“What is also of great concern is that more good businesses get turned down – the overall credit rejection rate for SMEs seen as having ‘minimal risk’ was at 17% in 2012 and probably has not improved in 2013. We see this as an opportunity for us to step in and help solid businesses realize their growth ambitions.”
New research reveals scale of current problem of banks not lending to SMEs
New Fleximizeresearch(2) with SMEs also highlights the problem with funding. 69% of SMEs interviewed across the UK believe it is currently ‘very difficult’ or ‘difficult’ to secure funding. Alarmingly, 42% believe it will be become harder to do this over the next 12 months, with only 15% expecting it to become easier.
Overall, 17% of UK SMEs claim that they have been refused credit over the past 36 months, and in 69% of these cases, it was for amounts of £10,000 or more.
Chmyshuk said: “SMEs are the lifeblood of our economy and it is essential that they have access to credit to help them grow and employ more people. We believe that with many banks still being reluctant to lend, an improving economy and a growing number of strong and viable SMEs, now is a great time to launch our proposition. Indeed, our research shows that 59% of SMEs would immediately consider a proposition like ours, and wish to discuss it further. ”
Which companies will Fleximize appeal to?
Fleximize believes that revenue based lending should appeal to the following types of businesses/business activities:
- Capital efficient companies with high margins, such as ecommerce businesses
- Businesses with recurring revenue models such as subscription services
- Successful niche companies that are good businesses but cannot attract venture capital funding
- Companies in their early stages of growth but with some revenue history
“good” uses for Fleximize funding:
- To finance customer acquisition costs or other upfront expenses
- To expand sales and marketing efforts when entering new markets
- To lower inventory costs via ordering in larger quantities
- To launch/develop a new product or service in addition to an existing one
For further information on Fleximize visit www.fleximize.com or call 020 7100 0110.
- Fleximize analysis of British Bankers Association data
- 473 SMEs were interviewed by Consumer Intelligence between 25th and 28th October 2013. Interviews were conducted online.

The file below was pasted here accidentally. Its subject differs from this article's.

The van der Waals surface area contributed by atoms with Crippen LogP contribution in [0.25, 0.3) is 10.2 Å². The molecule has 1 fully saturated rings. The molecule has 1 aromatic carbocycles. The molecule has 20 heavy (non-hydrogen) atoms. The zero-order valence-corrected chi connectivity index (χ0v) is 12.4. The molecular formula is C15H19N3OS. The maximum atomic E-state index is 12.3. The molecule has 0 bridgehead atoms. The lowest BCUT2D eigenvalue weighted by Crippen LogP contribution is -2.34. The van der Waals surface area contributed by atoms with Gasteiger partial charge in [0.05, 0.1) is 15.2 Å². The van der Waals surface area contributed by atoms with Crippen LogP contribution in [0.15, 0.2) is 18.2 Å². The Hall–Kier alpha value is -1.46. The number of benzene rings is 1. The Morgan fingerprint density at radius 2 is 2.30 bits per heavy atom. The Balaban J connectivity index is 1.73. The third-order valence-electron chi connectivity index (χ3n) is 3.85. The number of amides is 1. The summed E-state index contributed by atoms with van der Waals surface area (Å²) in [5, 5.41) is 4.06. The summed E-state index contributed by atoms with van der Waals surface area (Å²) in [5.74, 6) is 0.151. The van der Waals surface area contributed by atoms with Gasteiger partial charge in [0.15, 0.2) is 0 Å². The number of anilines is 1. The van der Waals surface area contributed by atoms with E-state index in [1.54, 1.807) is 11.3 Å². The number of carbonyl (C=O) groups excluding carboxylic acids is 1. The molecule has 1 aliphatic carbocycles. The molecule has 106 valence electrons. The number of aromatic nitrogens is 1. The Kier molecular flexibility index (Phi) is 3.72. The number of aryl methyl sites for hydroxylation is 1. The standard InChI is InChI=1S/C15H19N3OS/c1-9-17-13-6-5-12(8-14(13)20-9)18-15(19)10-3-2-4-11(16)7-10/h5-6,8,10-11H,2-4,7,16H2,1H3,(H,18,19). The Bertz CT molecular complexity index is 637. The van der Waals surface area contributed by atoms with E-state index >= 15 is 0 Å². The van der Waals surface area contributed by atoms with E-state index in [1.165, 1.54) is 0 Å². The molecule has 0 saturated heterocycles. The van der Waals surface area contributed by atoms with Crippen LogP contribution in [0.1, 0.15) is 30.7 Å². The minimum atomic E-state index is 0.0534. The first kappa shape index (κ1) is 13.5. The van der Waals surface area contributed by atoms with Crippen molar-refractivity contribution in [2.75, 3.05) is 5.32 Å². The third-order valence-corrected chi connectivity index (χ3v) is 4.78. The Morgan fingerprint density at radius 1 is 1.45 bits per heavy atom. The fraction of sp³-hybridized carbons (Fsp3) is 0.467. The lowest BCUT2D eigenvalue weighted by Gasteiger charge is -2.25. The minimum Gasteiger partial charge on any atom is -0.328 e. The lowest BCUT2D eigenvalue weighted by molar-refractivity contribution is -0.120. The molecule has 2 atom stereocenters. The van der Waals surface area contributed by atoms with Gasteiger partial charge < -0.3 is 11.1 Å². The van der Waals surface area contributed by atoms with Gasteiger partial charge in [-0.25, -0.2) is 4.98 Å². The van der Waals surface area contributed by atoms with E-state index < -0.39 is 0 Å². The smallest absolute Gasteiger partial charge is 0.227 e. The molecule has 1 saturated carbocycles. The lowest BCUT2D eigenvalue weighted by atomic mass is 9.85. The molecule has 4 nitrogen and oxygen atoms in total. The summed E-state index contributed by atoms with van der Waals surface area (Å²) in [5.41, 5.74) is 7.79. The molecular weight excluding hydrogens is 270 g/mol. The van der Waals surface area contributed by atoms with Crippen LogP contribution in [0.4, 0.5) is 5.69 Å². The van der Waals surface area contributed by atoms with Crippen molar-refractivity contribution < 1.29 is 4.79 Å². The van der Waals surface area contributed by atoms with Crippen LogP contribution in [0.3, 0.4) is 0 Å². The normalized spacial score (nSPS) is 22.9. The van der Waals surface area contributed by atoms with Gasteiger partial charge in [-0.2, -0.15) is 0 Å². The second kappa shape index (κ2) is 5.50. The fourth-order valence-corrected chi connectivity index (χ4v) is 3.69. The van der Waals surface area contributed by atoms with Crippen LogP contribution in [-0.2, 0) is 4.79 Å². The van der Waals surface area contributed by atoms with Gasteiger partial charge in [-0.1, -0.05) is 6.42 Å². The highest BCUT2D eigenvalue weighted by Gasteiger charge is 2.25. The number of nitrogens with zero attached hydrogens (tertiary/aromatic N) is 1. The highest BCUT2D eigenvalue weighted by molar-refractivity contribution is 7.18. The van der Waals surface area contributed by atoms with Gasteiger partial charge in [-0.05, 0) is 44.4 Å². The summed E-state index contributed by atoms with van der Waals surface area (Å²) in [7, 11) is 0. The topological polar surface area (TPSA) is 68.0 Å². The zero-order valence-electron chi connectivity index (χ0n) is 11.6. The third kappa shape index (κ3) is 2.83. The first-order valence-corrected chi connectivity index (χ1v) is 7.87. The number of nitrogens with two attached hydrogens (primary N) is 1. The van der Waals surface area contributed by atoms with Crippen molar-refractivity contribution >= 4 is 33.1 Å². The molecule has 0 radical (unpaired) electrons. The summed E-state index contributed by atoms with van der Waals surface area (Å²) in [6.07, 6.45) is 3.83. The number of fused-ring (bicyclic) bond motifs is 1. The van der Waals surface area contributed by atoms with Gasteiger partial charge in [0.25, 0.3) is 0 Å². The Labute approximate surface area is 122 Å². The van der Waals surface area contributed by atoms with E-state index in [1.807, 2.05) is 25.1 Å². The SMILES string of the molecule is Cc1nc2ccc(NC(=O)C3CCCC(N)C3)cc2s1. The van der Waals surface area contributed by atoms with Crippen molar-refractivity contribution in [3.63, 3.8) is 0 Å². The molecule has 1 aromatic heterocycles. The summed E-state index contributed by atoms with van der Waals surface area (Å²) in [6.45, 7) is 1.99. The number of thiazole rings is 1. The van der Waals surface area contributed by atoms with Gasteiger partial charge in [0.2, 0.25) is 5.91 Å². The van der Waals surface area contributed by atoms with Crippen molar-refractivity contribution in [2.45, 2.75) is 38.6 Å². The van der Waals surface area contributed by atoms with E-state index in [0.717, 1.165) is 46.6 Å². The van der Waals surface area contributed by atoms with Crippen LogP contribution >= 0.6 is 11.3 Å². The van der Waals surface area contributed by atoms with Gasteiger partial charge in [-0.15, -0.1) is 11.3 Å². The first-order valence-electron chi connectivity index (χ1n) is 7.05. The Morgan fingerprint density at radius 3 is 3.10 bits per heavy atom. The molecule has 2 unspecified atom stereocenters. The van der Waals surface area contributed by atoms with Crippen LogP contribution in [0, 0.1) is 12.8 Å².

- Department for Business Innovation and Skills Publication “Evaluating Changes in Bank Lending to UK SMEs over 2001-2012 – Ongoing Tight Credit?”
Taking control of compliance: how FS institutions can keep up with the ever-changing regulatory landscape
By Charles Southwood, Regional VP – Northern Europe and MEA at Denodo
The wide-spread digital transformation that has swept the financial services (FS) sector in recent years has brought with it a world of possibilities. As traditional financial institutions compete with a fresh wave of challenger banks and fintech startups, innovation is increasing at an unprecedented pace.
Emerging technologies – alongside the ever-evolving concept of online banking – have provided a platform in which the majority of customer interactions now take place in a digital format. The result of this is a never-ending stream of data and digital information. If used correctly, this data can help drive customer experience initiatives and shape wider business strategies, giving organisations a competitive edge.
However, before FS organisations can utilise data-driven insights, they need to ensure that they can adequately protect and secure that data, whilst also complying with mandatory regulatory requirements and governance laws.
The regulation minefield
Regulatory compliance in the FS sector is a complex field to navigate. Whether its potential financial fraud or money laundering, risk comes in many different forms. Due to their very nature – and the type of data that they hold – FS businesses are usually placed under the heaviest of scrutiny when it comes to achieving compliance and data governance, arguably held to a higher standard than those operating in any other industry.
In fact, research undertaken last month discovered that the General Data Protection Regulation (GDPR) has had a greater impact on FS organisations than any other sector. Every respondent working in finance reported that the changes made to their organisation’s cyber security strategies in the last three years were, at least to some extent, as a result of the regulation.
To make matters even more confusing, the goalpost for 100% compliance is continually moving. In fact, between 2008 and 2016, there was a 500% increase in regulatory changes in developed markets. So even when organisations think they are on the right track, they cannot afford to become complacent. The Markets in Financial Instruments Directive (MiFID II), the requirements for central clearing and the second Payment Service Directive (PSD2), are just some examples of the regulations that have forced significant changes on the banking environment in recent years.